MISSISSAUGA – On one hand, winning silver ain’t bad, but when you have to lose the gold the way the Six Nations Atoms did, it’s a little hard to take for the young players and their coaches. The Atoms made it all the way to the “A” Championship game against a very talented Batchewana Attack,
MISSISSAUGA – On one hand, winning silver ain’t bad, but when you have to lose the gold the way the Six Nations Atoms did, it’s a little hard to take for the young players and their coaches.
The Atoms made it all the way to the “A” Championship game against a very talented Batchewana Attack, and until about three minutes remaining in the game, they thought they had the Gold in the bag. But the Attack had other plans, as they evened the score late in regulation time and sent the game into OT, where they eventually won 4-3.
“It was a tough one to lose,” said coach Ron General after the game. “It never should have gone into overtime. Our boys just stopped skating and after they (Attack) got those two late goals, and that was it. They were done. Our big line got shut down.”
Needless to say, the Batchewana Attack and their entourage were on cloud nine when they received the li’l NHL Cup for their division from Stan Jonathan.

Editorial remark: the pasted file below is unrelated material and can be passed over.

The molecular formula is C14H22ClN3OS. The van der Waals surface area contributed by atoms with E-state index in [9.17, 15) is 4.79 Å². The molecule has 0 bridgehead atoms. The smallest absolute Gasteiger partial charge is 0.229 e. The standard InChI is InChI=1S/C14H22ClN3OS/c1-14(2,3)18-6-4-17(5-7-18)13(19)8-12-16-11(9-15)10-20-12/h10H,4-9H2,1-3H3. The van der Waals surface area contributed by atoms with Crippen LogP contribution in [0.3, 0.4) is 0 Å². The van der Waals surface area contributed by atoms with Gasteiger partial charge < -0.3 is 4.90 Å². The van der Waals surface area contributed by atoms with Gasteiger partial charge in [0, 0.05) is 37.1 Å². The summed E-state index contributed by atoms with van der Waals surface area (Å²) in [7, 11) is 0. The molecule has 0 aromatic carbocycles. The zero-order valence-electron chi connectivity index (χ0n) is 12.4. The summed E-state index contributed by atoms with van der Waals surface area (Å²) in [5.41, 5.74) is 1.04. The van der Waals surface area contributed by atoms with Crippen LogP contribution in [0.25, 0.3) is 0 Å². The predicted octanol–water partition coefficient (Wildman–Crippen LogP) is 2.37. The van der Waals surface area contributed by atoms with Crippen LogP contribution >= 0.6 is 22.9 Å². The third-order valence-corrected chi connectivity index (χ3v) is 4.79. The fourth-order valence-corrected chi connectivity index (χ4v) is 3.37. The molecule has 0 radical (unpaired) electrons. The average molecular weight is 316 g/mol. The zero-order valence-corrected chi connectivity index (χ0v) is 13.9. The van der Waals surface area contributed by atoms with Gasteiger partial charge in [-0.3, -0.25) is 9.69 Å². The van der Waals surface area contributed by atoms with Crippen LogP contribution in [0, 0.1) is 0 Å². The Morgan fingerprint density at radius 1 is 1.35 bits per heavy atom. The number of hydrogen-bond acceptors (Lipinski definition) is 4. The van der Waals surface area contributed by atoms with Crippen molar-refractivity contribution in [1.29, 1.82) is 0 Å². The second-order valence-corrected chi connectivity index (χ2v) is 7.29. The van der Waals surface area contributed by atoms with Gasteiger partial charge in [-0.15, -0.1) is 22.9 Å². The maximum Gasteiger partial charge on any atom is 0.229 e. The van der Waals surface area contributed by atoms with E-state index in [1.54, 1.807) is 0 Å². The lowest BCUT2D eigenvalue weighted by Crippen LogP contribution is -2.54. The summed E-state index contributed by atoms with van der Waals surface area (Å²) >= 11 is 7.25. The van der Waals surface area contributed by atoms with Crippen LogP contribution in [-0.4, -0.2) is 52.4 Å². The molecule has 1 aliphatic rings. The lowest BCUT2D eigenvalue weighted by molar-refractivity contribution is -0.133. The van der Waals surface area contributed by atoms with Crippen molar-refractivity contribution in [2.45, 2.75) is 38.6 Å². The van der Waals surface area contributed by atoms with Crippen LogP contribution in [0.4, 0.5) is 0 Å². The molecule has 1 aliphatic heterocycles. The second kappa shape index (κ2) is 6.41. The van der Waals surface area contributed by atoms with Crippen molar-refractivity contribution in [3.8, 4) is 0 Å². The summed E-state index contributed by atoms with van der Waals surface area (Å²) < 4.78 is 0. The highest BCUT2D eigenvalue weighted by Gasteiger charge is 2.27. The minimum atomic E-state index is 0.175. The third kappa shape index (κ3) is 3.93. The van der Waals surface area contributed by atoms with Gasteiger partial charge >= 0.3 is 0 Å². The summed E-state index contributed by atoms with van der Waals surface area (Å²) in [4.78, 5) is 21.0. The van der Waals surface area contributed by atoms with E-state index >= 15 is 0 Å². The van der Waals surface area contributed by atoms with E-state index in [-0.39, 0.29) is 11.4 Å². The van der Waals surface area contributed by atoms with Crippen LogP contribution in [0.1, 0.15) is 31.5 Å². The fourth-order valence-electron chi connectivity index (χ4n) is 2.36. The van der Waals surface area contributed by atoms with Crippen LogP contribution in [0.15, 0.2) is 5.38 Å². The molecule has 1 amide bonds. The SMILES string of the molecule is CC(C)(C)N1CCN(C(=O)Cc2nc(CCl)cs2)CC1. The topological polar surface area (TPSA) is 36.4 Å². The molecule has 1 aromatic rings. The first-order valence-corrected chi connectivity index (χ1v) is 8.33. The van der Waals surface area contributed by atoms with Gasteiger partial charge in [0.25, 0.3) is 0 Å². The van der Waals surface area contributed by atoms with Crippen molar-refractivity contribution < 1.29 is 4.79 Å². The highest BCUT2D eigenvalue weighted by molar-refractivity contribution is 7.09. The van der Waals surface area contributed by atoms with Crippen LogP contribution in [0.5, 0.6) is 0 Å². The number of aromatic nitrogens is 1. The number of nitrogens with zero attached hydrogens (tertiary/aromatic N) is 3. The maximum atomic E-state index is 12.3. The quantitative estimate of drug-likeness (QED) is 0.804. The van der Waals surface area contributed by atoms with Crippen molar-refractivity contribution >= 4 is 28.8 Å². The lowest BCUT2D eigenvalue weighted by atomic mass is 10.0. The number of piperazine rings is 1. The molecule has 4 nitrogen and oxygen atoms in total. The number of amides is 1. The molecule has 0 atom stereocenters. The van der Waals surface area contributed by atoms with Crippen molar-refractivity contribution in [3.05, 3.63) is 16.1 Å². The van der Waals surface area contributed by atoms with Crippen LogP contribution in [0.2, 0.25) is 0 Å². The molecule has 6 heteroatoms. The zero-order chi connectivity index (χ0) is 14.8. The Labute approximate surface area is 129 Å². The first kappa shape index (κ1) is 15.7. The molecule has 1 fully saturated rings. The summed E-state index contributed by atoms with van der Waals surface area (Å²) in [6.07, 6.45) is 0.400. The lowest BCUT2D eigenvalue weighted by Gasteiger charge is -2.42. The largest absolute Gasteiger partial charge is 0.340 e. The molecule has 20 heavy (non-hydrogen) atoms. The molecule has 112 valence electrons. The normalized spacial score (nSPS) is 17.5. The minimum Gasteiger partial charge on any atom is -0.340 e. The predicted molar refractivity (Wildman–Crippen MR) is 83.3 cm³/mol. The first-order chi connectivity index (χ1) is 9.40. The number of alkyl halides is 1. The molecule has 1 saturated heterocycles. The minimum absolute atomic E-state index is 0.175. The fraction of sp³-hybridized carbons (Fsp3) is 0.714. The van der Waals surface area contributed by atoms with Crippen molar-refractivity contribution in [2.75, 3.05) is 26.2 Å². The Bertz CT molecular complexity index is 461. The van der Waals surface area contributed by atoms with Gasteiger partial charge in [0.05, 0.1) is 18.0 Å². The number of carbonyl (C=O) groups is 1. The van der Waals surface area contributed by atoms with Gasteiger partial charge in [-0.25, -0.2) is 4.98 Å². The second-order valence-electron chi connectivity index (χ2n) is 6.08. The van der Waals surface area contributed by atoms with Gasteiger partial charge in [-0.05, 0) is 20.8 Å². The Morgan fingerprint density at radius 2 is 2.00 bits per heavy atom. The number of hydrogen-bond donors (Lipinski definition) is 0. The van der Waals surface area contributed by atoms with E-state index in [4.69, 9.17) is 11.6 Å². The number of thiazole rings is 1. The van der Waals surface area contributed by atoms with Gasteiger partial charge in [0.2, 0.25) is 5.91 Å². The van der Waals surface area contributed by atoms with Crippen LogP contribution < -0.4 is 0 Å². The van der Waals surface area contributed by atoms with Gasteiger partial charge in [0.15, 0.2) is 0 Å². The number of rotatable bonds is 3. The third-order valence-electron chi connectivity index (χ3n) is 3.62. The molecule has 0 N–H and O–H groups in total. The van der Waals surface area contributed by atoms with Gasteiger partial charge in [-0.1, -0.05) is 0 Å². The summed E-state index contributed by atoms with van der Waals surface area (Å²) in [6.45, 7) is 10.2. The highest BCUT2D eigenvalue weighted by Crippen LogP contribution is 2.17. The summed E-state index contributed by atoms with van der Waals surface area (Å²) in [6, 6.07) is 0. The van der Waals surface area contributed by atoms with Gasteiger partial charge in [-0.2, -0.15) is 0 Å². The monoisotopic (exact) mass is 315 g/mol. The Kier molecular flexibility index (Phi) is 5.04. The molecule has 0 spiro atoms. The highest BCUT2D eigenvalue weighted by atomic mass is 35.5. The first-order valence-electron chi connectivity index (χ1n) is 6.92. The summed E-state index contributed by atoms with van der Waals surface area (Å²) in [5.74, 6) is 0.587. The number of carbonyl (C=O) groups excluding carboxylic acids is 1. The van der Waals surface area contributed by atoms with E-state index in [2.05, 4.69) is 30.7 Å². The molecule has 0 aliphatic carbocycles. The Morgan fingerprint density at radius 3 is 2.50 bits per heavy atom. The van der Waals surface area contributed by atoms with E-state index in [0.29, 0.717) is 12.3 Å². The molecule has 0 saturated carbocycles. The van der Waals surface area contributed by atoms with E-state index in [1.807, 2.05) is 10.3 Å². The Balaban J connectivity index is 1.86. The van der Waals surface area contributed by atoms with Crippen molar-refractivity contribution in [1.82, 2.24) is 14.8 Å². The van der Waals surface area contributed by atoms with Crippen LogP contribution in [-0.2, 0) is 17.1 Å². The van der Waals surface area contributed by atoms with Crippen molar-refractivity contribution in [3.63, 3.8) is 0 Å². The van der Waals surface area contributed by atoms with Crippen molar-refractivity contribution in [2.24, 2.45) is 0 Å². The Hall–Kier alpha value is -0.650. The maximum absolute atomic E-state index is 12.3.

“Batchewana have a great goalie (AJ Borrelli), I’ll give them that,” said General. “We were all over him but just couldn’t put one in that net.”
That was true. The Six Nations team were buzzing around the Batchewana crease for most of the OT period and got several chances, even hitting a post, which caused the large crowd at the Hershey Centre’s main arena to ooh and ahh, but they could not beat Borrelli in the 3-on-3 OT period.
Kaleyn Racette scored the first goal of the game with 1:29 remaining in the first period, assisted by Tristan Garlow and Ryerson Montour.
Dayton Montour made it a 2-0 game with 6:17 remaining in the second, unassisted. But that was erased a minute later by the Attack’s Trenton Thibault, with assists going to Ethan Desmoulin and Ethan Agawa, as the Attack began to gain their confidence.
Asher Martin restored the two-goal lead at 3-1 with 3:35 remaining in the third period from Dayton Martin, and it looked like Six Nations was on its way to Gold. A combination of Batchewana digging deep in the final minutes of regulation time, and the Six Nations Atoms perhaps looking past the game at hand conspired to change everything.
To their great credit, with 3:48 remaining in the third period, the Attack came on and brought themselves to within striking distance of Six Nations with Noah Michano-Drover’s unassisted goal.
That seemed to energize the Attack and scare Six Nations, who became disorganized and sloppy in their own end. Then with 1:42 remaining, the Attack completed the come-back and sent the game into overtime.
Although most of the chances in the OT period belonged to Six Nations, a breakaway pass sent Kaylob Thibodeau in alone, and he wrestled the Gold Medal away from Six Nations.
Although disappointed, Coach General did see the silver lining.
“Silver ain’t bad,” he said of his team’s efforts. “It’s better than Bronze.”